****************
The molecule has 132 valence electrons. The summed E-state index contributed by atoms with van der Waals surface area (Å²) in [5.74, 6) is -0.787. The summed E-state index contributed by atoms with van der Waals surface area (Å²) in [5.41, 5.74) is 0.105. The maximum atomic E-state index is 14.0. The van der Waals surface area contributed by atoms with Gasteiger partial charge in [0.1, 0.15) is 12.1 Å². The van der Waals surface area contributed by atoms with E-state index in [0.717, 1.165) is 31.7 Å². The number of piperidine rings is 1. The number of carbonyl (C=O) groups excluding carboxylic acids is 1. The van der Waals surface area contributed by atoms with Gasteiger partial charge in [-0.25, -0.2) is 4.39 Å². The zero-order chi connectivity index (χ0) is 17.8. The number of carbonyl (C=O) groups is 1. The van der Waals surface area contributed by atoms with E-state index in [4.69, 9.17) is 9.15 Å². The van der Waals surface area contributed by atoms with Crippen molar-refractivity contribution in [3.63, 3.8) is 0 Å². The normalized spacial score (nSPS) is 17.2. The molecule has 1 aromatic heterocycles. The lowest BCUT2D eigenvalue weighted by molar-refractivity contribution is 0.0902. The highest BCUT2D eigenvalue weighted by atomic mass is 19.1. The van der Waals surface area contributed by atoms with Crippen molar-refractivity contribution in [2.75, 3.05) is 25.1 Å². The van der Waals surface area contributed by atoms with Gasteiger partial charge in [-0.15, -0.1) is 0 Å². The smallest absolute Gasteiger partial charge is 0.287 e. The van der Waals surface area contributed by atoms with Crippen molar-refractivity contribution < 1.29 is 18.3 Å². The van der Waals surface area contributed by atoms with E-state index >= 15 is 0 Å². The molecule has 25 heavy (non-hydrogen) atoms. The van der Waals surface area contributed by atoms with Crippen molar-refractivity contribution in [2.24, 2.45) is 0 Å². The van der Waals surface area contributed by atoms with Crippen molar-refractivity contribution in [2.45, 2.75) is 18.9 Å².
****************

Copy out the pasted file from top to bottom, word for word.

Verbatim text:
The molecule has 132 valence electrons. The summed E-state index contributed by atoms with van der Waals surface area (Å²) in [5.74, 6) is -0.787. The summed E-state index contributed by atoms with van der Waals surface area (Å²) in [5.41, 5.74) is 0.105. The maximum atomic E-state index is 14.0. The van der Waals surface area contributed by atoms with Gasteiger partial charge in [0.1, 0.15) is 12.1 Å². The van der Waals surface area contributed by atoms with E-state index in [0.717, 1.165) is 31.7 Å². The number of piperidine rings is 1. The number of carbonyl (C=O) groups excluding carboxylic acids is 1. The van der Waals surface area contributed by atoms with Gasteiger partial charge in [-0.25, -0.2) is 4.39 Å². The zero-order chi connectivity index (χ0) is 17.8. The number of carbonyl (C=O) groups is 1. The van der Waals surface area contributed by atoms with E-state index in [4.69, 9.17) is 9.15 Å². The van der Waals surface area contributed by atoms with Crippen molar-refractivity contribution in [3.63, 3.8) is 0 Å². The normalized spacial score (nSPS) is 17.2. The molecule has 1 aromatic heterocycles. The lowest BCUT2D eigenvalue weighted by molar-refractivity contribution is 0.0902. The highest BCUT2D eigenvalue weighted by atomic mass is 19.1. The van der Waals surface area contributed by atoms with Crippen molar-refractivity contribution in [2.75, 3.05) is 25.1 Å². The van der Waals surface area contributed by atoms with Gasteiger partial charge in [-0.15, -0.1) is 0 Å². The smallest absolute Gasteiger partial charge is 0.287 e. The van der Waals surface area contributed by atoms with Crippen molar-refractivity contribution < 1.29 is 18.3 Å². The van der Waals surface area contributed by atoms with E-state index >= 15 is 0 Å². The molecule has 25 heavy (non-hydrogen) atoms. The van der Waals surface area contributed by atoms with Crippen molar-refractivity contribution in [2.24, 2.45) is 0 Å². The van der Waals surface area contributed by atoms with Crippen molar-refractivity contribution in [2.45, 2.75) is 18.9 Å².